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Hexateuch

Hexateuch (Gk., hex, ‘six’, + teuchos, ‘book’). A name given by J. Wellhausen to the first six books of the Hebrew Bible, supposing that Joshua was compiled from the same sources as the Pentateuch.

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Hexateuch

Hexateuch the first six books of the Bible (Genesis to Joshua) collectively.

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"Hexateuch." The Oxford Dictionary of Phrase and Fable. . Encyclopedia.com. 21 Sep. 2018 <http://www.encyclopedia.com>.

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Hexateuch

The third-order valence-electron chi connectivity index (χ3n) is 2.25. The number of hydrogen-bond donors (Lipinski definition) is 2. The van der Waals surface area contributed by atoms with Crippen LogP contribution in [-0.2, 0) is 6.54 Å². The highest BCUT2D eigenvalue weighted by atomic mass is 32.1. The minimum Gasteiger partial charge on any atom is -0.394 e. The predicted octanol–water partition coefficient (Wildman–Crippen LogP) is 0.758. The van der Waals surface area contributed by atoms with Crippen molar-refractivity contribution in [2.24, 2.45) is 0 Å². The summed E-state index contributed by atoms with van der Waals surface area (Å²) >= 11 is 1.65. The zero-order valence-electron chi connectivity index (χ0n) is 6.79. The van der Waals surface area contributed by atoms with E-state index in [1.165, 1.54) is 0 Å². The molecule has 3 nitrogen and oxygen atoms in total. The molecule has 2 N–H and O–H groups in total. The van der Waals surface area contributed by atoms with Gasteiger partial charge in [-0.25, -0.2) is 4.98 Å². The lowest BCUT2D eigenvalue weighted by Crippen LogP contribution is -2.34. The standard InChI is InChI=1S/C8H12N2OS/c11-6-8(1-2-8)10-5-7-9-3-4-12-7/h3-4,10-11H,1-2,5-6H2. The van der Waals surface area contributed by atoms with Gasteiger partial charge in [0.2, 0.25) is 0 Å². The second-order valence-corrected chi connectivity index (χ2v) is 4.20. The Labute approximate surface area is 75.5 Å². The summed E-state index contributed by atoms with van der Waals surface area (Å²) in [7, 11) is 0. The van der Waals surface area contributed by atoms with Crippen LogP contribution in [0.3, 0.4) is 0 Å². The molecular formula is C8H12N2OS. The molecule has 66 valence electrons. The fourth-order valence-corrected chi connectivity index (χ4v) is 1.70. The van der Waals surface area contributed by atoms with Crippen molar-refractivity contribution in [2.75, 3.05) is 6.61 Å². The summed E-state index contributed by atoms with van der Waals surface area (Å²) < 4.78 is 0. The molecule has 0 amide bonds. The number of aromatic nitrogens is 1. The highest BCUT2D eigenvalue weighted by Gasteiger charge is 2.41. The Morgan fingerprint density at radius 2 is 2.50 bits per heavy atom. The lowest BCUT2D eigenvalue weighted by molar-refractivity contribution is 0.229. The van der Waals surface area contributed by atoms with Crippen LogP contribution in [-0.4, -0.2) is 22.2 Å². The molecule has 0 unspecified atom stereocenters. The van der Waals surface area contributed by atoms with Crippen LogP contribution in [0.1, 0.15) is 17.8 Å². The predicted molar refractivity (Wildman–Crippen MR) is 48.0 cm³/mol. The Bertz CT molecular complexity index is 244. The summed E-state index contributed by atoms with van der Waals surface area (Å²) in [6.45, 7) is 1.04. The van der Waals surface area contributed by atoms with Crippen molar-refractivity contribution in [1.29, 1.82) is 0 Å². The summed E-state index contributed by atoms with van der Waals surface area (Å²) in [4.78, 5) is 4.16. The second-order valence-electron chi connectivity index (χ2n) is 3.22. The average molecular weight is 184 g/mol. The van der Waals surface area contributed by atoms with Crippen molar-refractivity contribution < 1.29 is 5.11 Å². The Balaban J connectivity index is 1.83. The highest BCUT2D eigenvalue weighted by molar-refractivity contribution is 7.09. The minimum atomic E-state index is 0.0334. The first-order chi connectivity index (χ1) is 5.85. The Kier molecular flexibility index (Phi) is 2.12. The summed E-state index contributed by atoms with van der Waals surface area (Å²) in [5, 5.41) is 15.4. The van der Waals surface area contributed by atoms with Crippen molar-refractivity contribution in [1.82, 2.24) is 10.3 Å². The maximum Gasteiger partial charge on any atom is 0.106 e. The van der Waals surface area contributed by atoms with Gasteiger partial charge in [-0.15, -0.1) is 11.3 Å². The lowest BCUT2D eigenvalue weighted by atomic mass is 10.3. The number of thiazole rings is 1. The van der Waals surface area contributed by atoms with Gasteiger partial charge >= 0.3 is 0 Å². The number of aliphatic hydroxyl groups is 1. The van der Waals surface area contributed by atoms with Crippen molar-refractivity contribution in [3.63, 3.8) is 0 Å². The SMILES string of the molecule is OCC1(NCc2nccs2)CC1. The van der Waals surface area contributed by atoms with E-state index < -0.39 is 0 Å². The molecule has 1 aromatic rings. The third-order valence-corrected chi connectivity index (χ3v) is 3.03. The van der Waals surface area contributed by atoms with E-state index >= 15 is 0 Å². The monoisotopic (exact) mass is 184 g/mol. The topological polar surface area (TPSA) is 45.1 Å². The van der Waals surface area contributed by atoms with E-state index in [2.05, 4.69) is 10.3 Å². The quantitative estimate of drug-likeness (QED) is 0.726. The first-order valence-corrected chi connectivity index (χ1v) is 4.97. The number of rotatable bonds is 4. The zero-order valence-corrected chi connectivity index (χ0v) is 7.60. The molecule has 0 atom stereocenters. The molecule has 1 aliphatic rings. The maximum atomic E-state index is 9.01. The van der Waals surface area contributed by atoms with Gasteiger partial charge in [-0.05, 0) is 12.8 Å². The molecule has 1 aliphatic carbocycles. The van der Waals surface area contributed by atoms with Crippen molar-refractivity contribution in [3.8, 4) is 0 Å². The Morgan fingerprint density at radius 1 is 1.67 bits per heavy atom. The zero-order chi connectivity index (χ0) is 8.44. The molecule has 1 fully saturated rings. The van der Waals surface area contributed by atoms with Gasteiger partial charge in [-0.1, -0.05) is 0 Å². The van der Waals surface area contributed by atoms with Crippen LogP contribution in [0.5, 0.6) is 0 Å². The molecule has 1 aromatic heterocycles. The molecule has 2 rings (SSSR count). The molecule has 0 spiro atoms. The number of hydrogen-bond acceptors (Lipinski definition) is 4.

HEXATEUCH

A term derived from the Greek, meaning six-roll, and applied to the first six books of the Old Testament. Literary analysis suggested the continuation of the four sources of the pentateuch into the book of joshua. Also, since the theme of the promise of the land is predominant throughout the Pentateuch, a theological truncation would result if those books were isolated from Joshua, where the theme of promise finds its fulfillment in the conquest. More recent studies have cast serious doubts on the theory of a Hexateuch.

Bibliography: d. n. freedman, The Interpreters' Dictionary of the Bible, ed. g. a. buttrick (Nashville 1962) 2:597598. Encyclopedic Dictionary of the Bible, tr. and adap. by l. hartman (New York 1963) 996.

[e. h. maly]

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"Hexateuch." New Catholic Encyclopedia. . Encyclopedia.com. 21 Sep. 2018 <http://www.encyclopedia.com>.

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